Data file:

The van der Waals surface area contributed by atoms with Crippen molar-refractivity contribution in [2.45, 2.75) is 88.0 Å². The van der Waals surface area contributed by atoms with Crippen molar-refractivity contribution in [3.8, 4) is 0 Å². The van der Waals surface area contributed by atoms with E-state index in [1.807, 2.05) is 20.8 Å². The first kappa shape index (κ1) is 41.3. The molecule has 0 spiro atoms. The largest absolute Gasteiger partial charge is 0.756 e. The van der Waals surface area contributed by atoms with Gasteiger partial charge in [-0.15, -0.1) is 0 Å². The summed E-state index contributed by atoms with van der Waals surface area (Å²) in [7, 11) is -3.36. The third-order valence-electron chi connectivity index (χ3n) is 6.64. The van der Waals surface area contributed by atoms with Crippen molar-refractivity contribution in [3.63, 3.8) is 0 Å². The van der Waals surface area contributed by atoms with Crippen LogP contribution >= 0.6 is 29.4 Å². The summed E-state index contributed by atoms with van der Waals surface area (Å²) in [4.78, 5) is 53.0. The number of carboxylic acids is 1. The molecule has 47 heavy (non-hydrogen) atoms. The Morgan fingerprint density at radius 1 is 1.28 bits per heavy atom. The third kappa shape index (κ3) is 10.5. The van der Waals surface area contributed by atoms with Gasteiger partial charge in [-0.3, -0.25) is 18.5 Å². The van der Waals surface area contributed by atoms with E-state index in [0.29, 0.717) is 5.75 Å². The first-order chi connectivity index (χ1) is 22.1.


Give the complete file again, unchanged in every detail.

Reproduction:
The van der Waals surface area contributed by atoms with Crippen molar-refractivity contribution in [2.45, 2.75) is 88.0 Å². The van der Waals surface area contributed by atoms with Crippen molar-refractivity contribution in [3.8, 4) is 0 Å². The van der Waals surface area contributed by atoms with E-state index in [1.807, 2.05) is 20.8 Å². The first kappa shape index (κ1) is 41.3. The molecule has 0 spiro atoms. The largest absolute Gasteiger partial charge is 0.756 e. The van der Waals surface area contributed by atoms with Gasteiger partial charge in [-0.15, -0.1) is 0 Å². The summed E-state index contributed by atoms with van der Waals surface area (Å²) in [7, 11) is -3.36. The third-order valence-electron chi connectivity index (χ3n) is 6.64. The van der Waals surface area contributed by atoms with Crippen molar-refractivity contribution in [3.63, 3.8) is 0 Å². The van der Waals surface area contributed by atoms with Crippen LogP contribution >= 0.6 is 29.4 Å². The summed E-state index contributed by atoms with van der Waals surface area (Å²) in [4.78, 5) is 53.0. The number of carboxylic acids is 1. The molecule has 47 heavy (non-hydrogen) atoms. The Morgan fingerprint density at radius 1 is 1.28 bits per heavy atom. The third kappa shape index (κ3) is 10.5. The van der Waals surface area contributed by atoms with Gasteiger partial charge in [-0.3, -0.25) is 18.5 Å². The van der Waals surface area contributed by atoms with E-state index in [0.29, 0.717) is 5.75 Å². The first-order chi connectivity index (χ1) is 22.1.